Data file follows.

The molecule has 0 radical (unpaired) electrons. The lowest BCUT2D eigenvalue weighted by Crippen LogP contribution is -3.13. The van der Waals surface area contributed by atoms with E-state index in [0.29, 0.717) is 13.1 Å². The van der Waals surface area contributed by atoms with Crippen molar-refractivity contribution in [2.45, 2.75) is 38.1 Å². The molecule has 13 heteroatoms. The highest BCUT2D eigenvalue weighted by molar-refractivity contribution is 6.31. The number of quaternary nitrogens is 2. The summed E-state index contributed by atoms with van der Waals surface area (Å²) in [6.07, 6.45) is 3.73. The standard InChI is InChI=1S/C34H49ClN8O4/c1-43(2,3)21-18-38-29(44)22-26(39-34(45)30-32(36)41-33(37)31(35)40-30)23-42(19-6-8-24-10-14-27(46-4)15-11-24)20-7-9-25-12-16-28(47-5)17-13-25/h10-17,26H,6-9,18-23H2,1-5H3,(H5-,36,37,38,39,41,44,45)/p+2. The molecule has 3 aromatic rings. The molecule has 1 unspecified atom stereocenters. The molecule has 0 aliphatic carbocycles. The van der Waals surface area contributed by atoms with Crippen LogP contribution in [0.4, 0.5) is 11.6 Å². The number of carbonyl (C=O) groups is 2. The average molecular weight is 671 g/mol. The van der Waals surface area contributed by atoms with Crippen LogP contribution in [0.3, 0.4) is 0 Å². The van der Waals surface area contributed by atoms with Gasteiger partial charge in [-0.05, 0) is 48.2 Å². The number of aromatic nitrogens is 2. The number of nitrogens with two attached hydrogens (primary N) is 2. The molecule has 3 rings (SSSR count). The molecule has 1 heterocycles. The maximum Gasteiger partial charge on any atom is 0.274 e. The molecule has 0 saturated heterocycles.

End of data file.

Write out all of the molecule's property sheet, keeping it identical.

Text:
The molecule has 0 radical (unpaired) electrons. The lowest BCUT2D eigenvalue weighted by Crippen LogP contribution is -3.13. The van der Waals surface area contributed by atoms with E-state index in [0.29, 0.717) is 13.1 Å². The van der Waals surface area contributed by atoms with Crippen molar-refractivity contribution in [2.45, 2.75) is 38.1 Å². The molecule has 13 heteroatoms. The highest BCUT2D eigenvalue weighted by molar-refractivity contribution is 6.31. The number of quaternary nitrogens is 2. The summed E-state index contributed by atoms with van der Waals surface area (Å²) in [6.07, 6.45) is 3.73. The standard InChI is InChI=1S/C34H49ClN8O4/c1-43(2,3)21-18-38-29(44)22-26(39-34(45)30-32(36)41-33(37)31(35)40-30)23-42(19-6-8-24-10-14-27(46-4)15-11-24)20-7-9-25-12-16-28(47-5)17-13-25/h10-17,26H,6-9,18-23H2,1-5H3,(H5-,36,37,38,39,41,44,45)/p+2. The molecule has 3 aromatic rings. The molecule has 1 unspecified atom stereocenters. The molecule has 0 aliphatic carbocycles. The van der Waals surface area contributed by atoms with Crippen LogP contribution in [0.4, 0.5) is 11.6 Å². The number of carbonyl (C=O) groups is 2. The average molecular weight is 671 g/mol. The van der Waals surface area contributed by atoms with Crippen LogP contribution in [0.3, 0.4) is 0 Å². The van der Waals surface area contributed by atoms with Gasteiger partial charge in [-0.05, 0) is 48.2 Å². The number of aromatic nitrogens is 2. The number of nitrogens with two attached hydrogens (primary N) is 2. The molecule has 3 rings (SSSR count). The molecule has 1 heterocycles. The maximum Gasteiger partial charge on any atom is 0.274 e. The molecule has 0 saturated heterocycles.